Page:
STEPHANIE LARMAGNAT, FRITZ NEUWEILER
PALAIOS 30 (3), 169-180, (1 March 2015) https://doi.org/10.2110/palo.2013.120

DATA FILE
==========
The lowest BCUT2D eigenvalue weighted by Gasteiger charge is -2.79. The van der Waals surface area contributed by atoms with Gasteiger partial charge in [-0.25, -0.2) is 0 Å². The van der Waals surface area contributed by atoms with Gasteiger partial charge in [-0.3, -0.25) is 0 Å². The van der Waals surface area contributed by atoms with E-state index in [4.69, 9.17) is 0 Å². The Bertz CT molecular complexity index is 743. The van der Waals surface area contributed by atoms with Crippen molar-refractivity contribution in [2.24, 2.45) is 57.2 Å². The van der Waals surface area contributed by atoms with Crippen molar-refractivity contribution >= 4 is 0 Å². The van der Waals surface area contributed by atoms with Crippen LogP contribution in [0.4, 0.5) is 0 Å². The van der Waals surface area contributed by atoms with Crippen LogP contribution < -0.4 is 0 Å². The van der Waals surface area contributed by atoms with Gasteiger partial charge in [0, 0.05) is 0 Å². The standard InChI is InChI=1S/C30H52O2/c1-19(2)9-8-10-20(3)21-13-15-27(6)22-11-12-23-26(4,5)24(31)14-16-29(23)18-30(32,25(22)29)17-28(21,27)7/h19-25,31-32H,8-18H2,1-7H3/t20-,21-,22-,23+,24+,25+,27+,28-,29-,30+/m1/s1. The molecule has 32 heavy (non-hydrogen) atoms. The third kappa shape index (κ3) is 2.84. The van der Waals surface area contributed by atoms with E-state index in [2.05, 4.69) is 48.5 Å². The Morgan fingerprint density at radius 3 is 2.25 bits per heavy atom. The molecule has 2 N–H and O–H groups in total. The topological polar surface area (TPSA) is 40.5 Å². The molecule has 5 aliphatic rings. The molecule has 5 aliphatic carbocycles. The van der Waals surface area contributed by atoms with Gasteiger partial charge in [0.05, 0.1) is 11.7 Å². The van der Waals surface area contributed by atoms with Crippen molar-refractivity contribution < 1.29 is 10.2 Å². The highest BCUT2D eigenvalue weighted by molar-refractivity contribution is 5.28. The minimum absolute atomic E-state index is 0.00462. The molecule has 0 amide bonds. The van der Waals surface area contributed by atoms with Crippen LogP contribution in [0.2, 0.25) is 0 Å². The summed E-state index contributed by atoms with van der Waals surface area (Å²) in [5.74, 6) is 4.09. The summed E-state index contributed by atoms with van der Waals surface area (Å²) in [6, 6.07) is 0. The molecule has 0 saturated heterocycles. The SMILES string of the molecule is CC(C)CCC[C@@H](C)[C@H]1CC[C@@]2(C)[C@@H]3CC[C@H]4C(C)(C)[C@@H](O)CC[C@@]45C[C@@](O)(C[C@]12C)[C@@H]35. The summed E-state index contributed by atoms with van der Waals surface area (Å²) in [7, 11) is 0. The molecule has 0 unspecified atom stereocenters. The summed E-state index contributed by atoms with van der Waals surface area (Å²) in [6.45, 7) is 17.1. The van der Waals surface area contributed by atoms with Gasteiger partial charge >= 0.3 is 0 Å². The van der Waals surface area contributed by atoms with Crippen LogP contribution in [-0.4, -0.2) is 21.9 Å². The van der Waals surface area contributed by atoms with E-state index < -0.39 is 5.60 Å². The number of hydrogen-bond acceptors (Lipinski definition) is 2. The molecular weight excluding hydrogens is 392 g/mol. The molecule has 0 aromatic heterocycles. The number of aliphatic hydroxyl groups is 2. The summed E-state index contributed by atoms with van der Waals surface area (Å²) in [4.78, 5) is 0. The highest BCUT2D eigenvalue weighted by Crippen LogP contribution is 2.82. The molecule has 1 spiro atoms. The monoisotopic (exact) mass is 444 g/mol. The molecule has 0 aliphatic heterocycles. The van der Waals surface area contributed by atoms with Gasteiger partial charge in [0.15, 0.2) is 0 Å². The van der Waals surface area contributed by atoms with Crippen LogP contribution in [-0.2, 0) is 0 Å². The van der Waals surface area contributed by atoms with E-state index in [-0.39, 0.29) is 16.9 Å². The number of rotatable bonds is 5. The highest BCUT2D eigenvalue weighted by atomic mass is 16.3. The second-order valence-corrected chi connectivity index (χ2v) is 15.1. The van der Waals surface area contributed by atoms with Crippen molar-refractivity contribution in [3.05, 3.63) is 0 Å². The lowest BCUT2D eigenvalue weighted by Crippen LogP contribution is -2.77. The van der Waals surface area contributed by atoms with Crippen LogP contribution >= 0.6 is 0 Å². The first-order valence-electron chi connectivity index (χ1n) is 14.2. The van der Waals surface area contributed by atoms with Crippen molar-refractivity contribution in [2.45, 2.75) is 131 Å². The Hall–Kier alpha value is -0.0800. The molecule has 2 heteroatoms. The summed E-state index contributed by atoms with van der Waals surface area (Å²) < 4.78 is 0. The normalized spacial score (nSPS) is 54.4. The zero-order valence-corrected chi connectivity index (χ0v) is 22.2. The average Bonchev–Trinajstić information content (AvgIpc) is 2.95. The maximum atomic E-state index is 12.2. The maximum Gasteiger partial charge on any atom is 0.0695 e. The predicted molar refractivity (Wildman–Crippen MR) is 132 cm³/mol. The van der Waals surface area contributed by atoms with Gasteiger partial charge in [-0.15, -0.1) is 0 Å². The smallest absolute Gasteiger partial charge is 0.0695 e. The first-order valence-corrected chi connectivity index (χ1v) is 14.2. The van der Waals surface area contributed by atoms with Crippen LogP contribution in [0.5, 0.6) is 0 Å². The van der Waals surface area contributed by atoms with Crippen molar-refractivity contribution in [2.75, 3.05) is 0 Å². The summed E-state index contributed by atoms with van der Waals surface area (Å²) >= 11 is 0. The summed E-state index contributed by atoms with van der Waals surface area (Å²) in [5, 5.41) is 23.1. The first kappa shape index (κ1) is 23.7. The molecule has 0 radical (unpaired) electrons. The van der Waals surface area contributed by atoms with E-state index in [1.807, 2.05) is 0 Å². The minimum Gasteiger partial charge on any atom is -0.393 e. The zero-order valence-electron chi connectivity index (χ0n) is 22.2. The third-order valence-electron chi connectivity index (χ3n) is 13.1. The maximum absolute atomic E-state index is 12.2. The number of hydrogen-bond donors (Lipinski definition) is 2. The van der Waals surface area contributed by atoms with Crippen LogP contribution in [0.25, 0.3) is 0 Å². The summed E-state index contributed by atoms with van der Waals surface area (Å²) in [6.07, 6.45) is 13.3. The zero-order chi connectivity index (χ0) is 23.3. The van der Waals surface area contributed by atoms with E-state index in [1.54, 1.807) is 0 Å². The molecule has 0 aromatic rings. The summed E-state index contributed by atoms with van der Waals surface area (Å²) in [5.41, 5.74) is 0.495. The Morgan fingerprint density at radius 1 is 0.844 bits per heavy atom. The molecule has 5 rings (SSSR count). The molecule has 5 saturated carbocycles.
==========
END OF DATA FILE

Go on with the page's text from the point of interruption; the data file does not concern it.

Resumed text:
Late Ordovician bryozoan carbonate mounds are present in the upper part of the Deschambault Formation (Trenton Group) at the Montmorency Falls locality, northeast of Quebec City. These mounds are local features within a stratigraphic interval otherwise characterized by a bedded sequence of bryozoan-rich deposits. From the core of the mound to its margins and into the well-bedded off-mound sediments, there is a taphonomic gradient in terms of preservation, automicrite formation, fragmentation, transport, growth versus shelter porosity, and marine cementation. By ruling out both local seepage of nonmarine fluids (nonspecialist fauna, normal-marine carbon and oxygen stable isotopes, near PAAS rare earth element distribution patterns) and differential growth rate (bryozoan zooecium size), mound formation is explained by a positive taphonomic feedback mechanism. Centimeter-size patches of automicrite in mound cores are considered crucial in explaining subtle variations of microtexture, microfacies, and subsequent mound formation. Automicrite (M1) is dark gray, contains microbioclasts, has sharply defined, scalloped outer margins, is commonly gravity defying, and occasionally joins up to bridge multiple bryozoan skeletons. Clusters of microtubules are present within M1 and a first generation of infiltrated microcrystalline carbonate sediment (M2). The size, geometry, and arrangement of these microtubules suggest an origin either from the attachment of nonspicular, keratosan sponges, or from the assimilatory action of marine fungi (so-called Wedl tunnels). In conclusion, a subtle and small-scale secondary reinforcement of bryozoan skeletons by cryptobiontic ephemeral substrates is critical for the development of mounds out of an essentially level-bottom bryozoan community.